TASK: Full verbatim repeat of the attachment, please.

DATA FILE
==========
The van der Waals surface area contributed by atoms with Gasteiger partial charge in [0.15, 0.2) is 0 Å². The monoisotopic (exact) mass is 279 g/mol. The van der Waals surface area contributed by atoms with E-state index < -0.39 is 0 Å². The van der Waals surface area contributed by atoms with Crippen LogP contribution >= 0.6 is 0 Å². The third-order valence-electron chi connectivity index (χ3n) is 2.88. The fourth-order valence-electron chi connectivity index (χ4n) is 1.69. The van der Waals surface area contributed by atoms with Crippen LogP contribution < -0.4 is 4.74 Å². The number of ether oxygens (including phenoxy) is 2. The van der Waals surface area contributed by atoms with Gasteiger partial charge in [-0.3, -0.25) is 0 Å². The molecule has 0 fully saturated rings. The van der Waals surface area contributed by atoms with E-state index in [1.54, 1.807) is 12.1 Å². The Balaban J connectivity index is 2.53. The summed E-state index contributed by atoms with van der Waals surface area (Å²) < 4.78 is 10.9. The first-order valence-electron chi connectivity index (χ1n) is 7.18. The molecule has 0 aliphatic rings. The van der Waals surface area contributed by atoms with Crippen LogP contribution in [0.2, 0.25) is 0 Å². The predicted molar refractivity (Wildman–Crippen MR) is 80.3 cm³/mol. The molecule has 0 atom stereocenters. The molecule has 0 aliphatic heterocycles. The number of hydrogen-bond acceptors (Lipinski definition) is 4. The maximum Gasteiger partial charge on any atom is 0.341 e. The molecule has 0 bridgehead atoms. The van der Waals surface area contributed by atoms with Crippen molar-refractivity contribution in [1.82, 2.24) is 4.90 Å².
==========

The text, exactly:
The van der Waals surface area contributed by atoms with Gasteiger partial charge in [0.15, 0.2) is 0 Å². The monoisotopic (exact) mass is 279 g/mol. The van der Waals surface area contributed by atoms with E-state index < -0.39 is 0 Å². The van der Waals surface area contributed by atoms with Crippen LogP contribution >= 0.6 is 0 Å². The third-order valence-electron chi connectivity index (χ3n) is 2.88. The fourth-order valence-electron chi connectivity index (χ4n) is 1.69. The van der Waals surface area contributed by atoms with Crippen LogP contribution < -0.4 is 4.74 Å². The number of ether oxygens (including phenoxy) is 2. The van der Waals surface area contributed by atoms with Gasteiger partial charge in [-0.3, -0.25) is 0 Å². The molecule has 0 fully saturated rings. The van der Waals surface area contributed by atoms with E-state index in [1.54, 1.807) is 12.1 Å². The Balaban J connectivity index is 2.53. The summed E-state index contributed by atoms with van der Waals surface area (Å²) < 4.78 is 10.9. The first-order valence-electron chi connectivity index (χ1n) is 7.18. The molecule has 0 aliphatic rings. The van der Waals surface area contributed by atoms with Crippen LogP contribution in [0.2, 0.25) is 0 Å². The predicted molar refractivity (Wildman–Crippen MR) is 80.3 cm³/mol. The molecule has 0 atom stereocenters. The molecule has 0 aliphatic heterocycles. The number of hydrogen-bond acceptors (Lipinski definition) is 4. The maximum Gasteiger partial charge on any atom is 0.341 e. The molecule has 0 bridgehead atoms. The van der Waals surface area contributed by atoms with Crippen molar-refractivity contribution in [1.82, 2.24) is 4.90 Å².